News Article | March 4, 2016
The board of directors at Sacramento Municipal Utility District has decided not to proceed with construction of the 400-MW Iowa Hill pumped-storage hydro project.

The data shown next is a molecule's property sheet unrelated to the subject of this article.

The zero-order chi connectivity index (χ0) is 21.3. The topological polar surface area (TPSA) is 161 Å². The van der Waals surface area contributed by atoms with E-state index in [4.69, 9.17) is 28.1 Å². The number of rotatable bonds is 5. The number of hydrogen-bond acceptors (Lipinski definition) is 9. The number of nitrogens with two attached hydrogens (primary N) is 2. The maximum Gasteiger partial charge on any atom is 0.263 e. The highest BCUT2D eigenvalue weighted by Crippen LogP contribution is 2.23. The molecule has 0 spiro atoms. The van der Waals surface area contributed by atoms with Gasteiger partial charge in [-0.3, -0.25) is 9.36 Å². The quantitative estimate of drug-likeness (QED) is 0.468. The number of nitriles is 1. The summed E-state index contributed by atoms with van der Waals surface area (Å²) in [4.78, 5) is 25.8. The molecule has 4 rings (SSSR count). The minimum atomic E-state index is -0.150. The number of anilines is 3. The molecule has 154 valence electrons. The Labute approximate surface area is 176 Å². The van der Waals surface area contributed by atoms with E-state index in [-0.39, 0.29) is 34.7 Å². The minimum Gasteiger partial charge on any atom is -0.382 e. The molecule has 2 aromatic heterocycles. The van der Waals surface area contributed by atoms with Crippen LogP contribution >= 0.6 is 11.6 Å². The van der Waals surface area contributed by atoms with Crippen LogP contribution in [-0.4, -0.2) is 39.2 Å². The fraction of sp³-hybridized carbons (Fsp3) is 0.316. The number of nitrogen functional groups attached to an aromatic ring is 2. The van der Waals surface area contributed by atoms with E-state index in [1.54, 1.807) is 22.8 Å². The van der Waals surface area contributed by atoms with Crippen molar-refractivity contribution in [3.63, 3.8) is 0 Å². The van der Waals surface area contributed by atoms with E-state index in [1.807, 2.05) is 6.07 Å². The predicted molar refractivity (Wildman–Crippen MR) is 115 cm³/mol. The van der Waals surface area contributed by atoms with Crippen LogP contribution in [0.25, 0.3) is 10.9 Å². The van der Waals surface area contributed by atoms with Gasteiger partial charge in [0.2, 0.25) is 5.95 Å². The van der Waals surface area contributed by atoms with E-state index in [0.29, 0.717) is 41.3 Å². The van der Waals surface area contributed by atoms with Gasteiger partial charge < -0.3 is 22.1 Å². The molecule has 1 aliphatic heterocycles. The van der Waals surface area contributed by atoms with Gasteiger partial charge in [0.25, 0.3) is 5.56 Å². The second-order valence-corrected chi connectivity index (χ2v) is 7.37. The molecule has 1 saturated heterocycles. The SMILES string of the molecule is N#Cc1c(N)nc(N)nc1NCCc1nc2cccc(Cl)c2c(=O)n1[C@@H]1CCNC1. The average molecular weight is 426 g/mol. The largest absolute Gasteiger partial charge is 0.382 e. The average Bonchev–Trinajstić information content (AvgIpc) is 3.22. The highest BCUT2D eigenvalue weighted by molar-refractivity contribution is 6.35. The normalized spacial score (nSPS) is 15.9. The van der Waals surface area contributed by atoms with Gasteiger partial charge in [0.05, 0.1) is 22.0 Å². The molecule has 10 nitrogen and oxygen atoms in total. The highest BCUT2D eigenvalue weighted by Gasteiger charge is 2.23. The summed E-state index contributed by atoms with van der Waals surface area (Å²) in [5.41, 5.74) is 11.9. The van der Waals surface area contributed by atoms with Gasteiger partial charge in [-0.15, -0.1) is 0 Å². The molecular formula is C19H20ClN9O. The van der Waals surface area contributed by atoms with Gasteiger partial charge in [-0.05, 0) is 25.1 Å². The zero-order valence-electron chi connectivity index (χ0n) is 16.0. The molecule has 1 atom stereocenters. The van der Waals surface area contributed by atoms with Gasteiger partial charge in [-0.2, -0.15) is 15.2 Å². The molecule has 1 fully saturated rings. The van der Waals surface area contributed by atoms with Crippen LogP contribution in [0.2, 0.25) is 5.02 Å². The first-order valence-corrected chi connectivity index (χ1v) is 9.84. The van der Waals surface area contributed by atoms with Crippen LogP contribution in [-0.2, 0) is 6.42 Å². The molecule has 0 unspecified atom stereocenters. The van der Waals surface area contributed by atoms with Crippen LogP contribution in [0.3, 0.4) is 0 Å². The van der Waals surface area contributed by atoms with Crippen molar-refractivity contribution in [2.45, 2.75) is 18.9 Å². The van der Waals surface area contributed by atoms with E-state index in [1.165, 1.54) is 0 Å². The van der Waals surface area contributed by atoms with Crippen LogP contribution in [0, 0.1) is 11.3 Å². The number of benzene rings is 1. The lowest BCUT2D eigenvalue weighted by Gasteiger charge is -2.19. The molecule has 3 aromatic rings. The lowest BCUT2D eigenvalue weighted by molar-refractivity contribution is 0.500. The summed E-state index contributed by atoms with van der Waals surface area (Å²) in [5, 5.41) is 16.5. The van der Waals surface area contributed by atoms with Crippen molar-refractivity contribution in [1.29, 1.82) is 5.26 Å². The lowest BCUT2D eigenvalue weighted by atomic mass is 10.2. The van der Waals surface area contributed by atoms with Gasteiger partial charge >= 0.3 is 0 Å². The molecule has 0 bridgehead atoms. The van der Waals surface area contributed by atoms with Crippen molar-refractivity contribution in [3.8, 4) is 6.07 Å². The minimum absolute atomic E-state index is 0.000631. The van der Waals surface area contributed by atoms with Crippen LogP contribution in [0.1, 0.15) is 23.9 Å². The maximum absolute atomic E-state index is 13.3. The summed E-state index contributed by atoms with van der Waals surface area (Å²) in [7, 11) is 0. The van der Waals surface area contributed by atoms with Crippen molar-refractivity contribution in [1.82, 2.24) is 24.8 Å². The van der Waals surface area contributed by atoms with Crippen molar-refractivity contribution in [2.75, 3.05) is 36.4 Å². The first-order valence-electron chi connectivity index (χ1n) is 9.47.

New research suggests that in the future, one of the most lowly, boring, and ubiquitous of home appliances — the electric water heater — could come to perform a surprising array of new functions that help out the power grid, and potentially even save money on home electricity bills to boot. The idea is that these water heaters in the future will increasingly become “grid interactive,” communicating with local utilities or other coordinating entities, and thereby providing services to the larger grid by modulating their energy use, or heating water at different times of the day. And these services may be valuable enough that their owners could even be compensated for them by their utility companies or other third-party entities. “Electric water heaters are essentially pre-installed thermal batteries that are sitting idle in more than 50 million homes across the U.S.,” says a new report on the subject by the electricity consulting firm the Brattle Group, which was composed for the National Rural Electric Cooperative Association, the Natural Resources Defense Council, and the Peak Load Management Alliance. The report finds that net savings to the electricity system as a whole could be $ 200 per year per heater – some of which may be passed on to its owner – from enabling these tanks to interact with the grid and engage in a number of unusual but hardly unprecedented feats. One example would be “thermal storage,” which involves heating water at night when electricity costs less, and thus decreasing demand on the grid during peak hours of the day. Of course, precisely what a water heater can do in interaction with the grid depends on factors like its size or water capacity, the state or electricity market you live in, the technologies with which the heater is equipped, and much more. “Customers that have electric water heaters, those existing water heaters that are already installed can be used to supply this service,” says the Brattle Group’s Ryan Hledik, the report’s lead author. “You would need some additional technology to connect it to grid, but you wouldn’t need to install a new water heater.” Granted, Hledik says that in most cases, people probably won’t be adding technology to existing heaters, but rather swapping in so-called “grid enabled” or “smart” water heaters when they replace their old ones. In the future, their power companies might encourage or even help them to do so. Typically, a standard electric water heater — set to, say, 120 degrees — will heat water willy-nilly throughout the day, depending on when it is being used. When some water is used (say, for a shower), it comes out of the tank and more cold water flows in, which is then heated and maintained at the desired temperature. In contrast, timing the heating of the water — by, say, doing all of the heating at night — could involve either having a larger tank to make sure that the hot water doesn’t run out, or heating water to considerably higher temperatures and then mixing it with cooler water when it comes out to modulate that extra heat. Through such changes, water heaters will be able to act like a “battery” in the sense that they will be storing thermal energy for longer periods of time. It isn’t possible to then send that energy back to the grid as electrical energy, or to use it to power other household devices — so the battery analogy has to be acknowledged as a limited one (though the Brattle report, entitled “The Hidden Battery,” heavily emphasizes it). But the potentially large time-lag between the use of electricity to warm the water and use of the water itself nonetheless creates key battery-like opportunities, especially for the grid (where utility companies are very interested right now in adding more energy storage capacity). It means, for instance, a cost saving if water is warmed late at night, when electricity tends to be the cheapest. It also means that the precise amount of electricity that the water heater draws to do its work at a given time can fluctuate, even as the heater will still get its job done. These services are valuable, especially if many water heaters can be aggregated together to perform them. That’s because the larger electricity grid sees huge demands swings based on the time of day, along with smaller, constant fluctuations. So if heaters are using the majority of their electricity at night when most of us are asleep, or if they’re aiding in grid “frequency regulation” through instantaneous fluctuations in electricity use that help the overall grid keep supply and demand in balance, then they are playing a role that can merit compensation. “If the program is well-designed, meaning in particular, you have a well-designed algorithm for controlling the water heater in response to these signals from the grid, then what’s really attractive about a water heating program is that you can run these programs in a way that customers will not notice any difference in their service,” says Hledik. In fact, using electric water heaters to provide some of these services has long been happening in the world of rural electric cooperatives — member-owned utilities that in many cases control the operation of members’ individual water heaters, heating water at night and then using the dollar savings to lower all members’ electricity bills. Take, as an example, Great River Energy, a Minnesota umbrella cooperative serving some 1.7 million people through 28 smaller cooperatives. The cooperative has been using water heaters as, in effect, batteries for years, says Gary Connett, its director of demand-side management and member services. “The way we operate these large volume water heaters, we have 70,000 of them that only charge in the nighttime hours, they are 85 to 120 gallon water heaters, they come on at 11 at night, and they are allowed to charge til 7 the next morning,” Connett explains. “And the rest of the day, the next 16 hours, they don’t come on.” Thus, the electricity used to power the heaters is cheaper than it would be if they were charging during the day, and everybody saves money as a result, Connett says. But that’s just the first step. Right now, Great River Energy is piloting a program in which water heaters charging at night also help provide grid frequency regulation services by slightly altering how much electricity they use. As the grid adds more and more variable resources like wind power, Connett says, using water heaters to provide a “ballast” against that variability becomes more and more useful. “These water heaters, I joke about, they’re the battery in the basement,” says Connett. “They’re kind of an unsung hero, but we’ve studied smart appliances, and I have to say, maybe the smartest appliance is this water heater.” Of course, those of us living in cities aren’t part of rural electric cooperatives. We generally buy our electricity from a utility company. But utilities also appear to be getting interested in these sorts of possibilities. The Brattle Group report notes ongoing pilot projects in the area with both the Hawaiian Electric Company and the Sacramento Municipal Utility District. Thus, in the future, it may be that our power companies try to sign us up for programs that would turn our water heaters into grid resources (and compensate us in some way for that, maybe through a rebate for buying a grid-interactive heater, or maybe by lowering our bills). Or, alternatively, in the future some people may be able to sign up with so-called demand response “aggregators” that pool together many residential customers and their devices to provide services to the grid. And as if that’s not enough, the Brattle Group report also finds that, since water heating is such a big consumer of electricity overall — 9 percent of all household use — these strategies could someday lessen overall greenhouse gas emissions. That would be especially the case if the heaters are being used to warm water during specific hours of the day when a given grid is more reliant on renewables or natural gas, rather than coal. Controlling when heaters are used could have this potential benefit, too. Granted, these are still pretty new ideas and the Brattle Group report says they need to be studied more extensively. But as Hledik adds, “I haven’t really come across anyone yet who thinks this is a bad idea.”